Rick Spence, Financial Post
Published: Monday, December 03, 2007
Quick question: At your business, is the Internet an opportunity or a liability?
There has never been a more cost-efficient communications tool. But the Net is also a trackless jungle where millions of Web sites compete for attention. Yet, you can turn this wasteland into a paved driveway that delivers qualified prospects to your door.
The solution is search-engine optimization (SEO), an art that combines science, math and literature to make your site a Web magnet. “SEO is the single most important marketing and communications medium available today,” says Scott Wilson, an SEO consultant entrepreneur in Burlington, Ont. “It can take your business to entirely new levels.”
Wilson isn’t saying that just because he sells SEO services, rather he sells SEO because it works for him.
Scott and his brother Cameron founded eMotion Picture Studios in 1999 to produce low-priced corporate videos. Their father, Bill, an industrial engineer, created a “lean-manufacturing” approach using two-person production teams and on-site editing. The result: The company produces high-quality training and trade show videos for $10,000 — compared with $40,000 or more at the competition.
Naturally, the brothers built a Web site, but they weren’t happy with the response. (Look up “trade show video” on Google and you get 74 million results.) To make their site search-friendly, they agreed to pay $16,000 to an SEO company, but cancelled the contract when nothing was working. “It was a terrible experience,” Scott Wilson says.
Then a staffer suggested a new tack. “Google is just an algorithm,” he said. “Let’s take it apart and figure it out ourselves.” Knowing they could recoup their research costs through federal and provincial R&D tax credits, the Wilsons started experimenting with Google. By setting up dummy Web sites and testing different keywords, the brothers learned enough to boost eMotion into the No. 1 spot in a Google search for “trade show videos.” Today, eMotion has 20 employees and blue-chip clients in Canada and the United States.
One client, who saw how well eMotion ranked and who had been using an SEO consultant for two years and never saw a benefit, gave the brothers an ultimatum: If they wanted to produce more videos for him, they must do an SEO makeover on his site. Thirteen months later, eMotion has a full SEO consulting practice and has plans to hire 20 more staff by March. “Our SEO work now outsells our video production,” Wilson says.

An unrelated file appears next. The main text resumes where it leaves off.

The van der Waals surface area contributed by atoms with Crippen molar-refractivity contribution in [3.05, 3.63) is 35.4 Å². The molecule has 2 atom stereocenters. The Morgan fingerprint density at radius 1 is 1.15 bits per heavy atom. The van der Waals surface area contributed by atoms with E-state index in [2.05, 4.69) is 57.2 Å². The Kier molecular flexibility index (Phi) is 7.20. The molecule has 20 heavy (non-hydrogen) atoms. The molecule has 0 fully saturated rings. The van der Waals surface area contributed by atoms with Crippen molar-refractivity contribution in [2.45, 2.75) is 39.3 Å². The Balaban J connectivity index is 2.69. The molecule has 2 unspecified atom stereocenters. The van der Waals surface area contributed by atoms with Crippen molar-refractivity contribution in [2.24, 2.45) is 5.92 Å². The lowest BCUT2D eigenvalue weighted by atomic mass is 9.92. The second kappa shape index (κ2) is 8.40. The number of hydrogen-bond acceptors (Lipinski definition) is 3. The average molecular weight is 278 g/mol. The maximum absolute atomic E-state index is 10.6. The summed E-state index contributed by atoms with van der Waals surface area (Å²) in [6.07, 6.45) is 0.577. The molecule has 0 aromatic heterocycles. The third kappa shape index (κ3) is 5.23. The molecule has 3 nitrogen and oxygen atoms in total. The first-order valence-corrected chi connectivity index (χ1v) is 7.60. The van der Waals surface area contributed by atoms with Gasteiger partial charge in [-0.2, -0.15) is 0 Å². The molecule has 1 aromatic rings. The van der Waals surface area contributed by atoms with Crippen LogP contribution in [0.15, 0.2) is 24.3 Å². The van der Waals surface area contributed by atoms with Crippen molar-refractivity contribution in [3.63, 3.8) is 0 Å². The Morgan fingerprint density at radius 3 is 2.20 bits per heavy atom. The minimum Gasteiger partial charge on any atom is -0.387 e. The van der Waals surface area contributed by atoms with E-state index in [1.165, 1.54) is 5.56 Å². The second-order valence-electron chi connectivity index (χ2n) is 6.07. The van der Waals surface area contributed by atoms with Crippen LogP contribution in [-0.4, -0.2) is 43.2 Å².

Wilson offers a three-part formula to reach the top of the Google charts:
Trust Before Google — the leader in Internet search — will rank your site, it must trust your site. You score points when other sites link to yours. Anyone can do this: “Talk to businesses you’re dealing with and trade links,” Wilson suggests. Seek listings in industry and community directories. Ask your staff and friends to link to your site.
Read Before Google can link to you, it has to be able to read your content. Avoid burying key content in graphics, Flash programming, or databases that the search engine can’t read.
Key words Identify words and phrases people may use when seeking products and services such as yours. Find the most cost-effective terms. If you sell golf accessories, for instance, you will never own the word “golf ” — there’s too much competition. Maybe you can dominate searches for “left-handed golf clubs.” But you have to know how people search. Wilson found, for example, that more people search for “golf clubs lefthanded” than “left-handed golf clubs.” (People will first search for “golf clubs.” When they find too many results, they add a filtering term such as “lefthanded.”)
For its $9,985 SEO package, eMotion asks you to submit potential search terms. Then its staff burrow into Web analytics at sites such as Word-tracker. com to find the most efficient combinations, based on how often the terms are sought for, and how common they are on the Web. eMotion tries to find 40 key phrases that are heavily searched-for, but relatively rare — so you have less competition for seekers’ attention.
Then the real work begins: making sure those keywords appear multiple times on the specific “landing pages” to which you hope to drive search traffic. The term “trade show video,” for instance, appears 13 times on eMotion’s landing page.
What kind of payoff can you expect? Houston-based TSM Inc. built a Web site four years ago to promote its sheet-metal fabrication services. But weeks would pass without a visitor. “We couldn’t find it ourselves,” says marketing management Steve Tatum.
Last summer, TSM hired eMotion to work its magic. When TSM made the first page of Google for several search terms, traffic jumped to 30, 40, then 80 visitors a week. “We get as many hits in a day as we used to get in a month,” Tatum says. “And based on the traffic we’ve seen in the past few weeks, we’re destined for more.” Tatum can’t say how many of these visitors are qualified buyers. But last week, one prospect placed an order worth US$140,000. The profit on that deal will more than pay for TSM’s investment in search.
Rick Spence is a writer, consultant and speaker specializing in entrepreneurship. His column appears Mondays in the Financial Post. He can be reached at firstname.lastname@example.org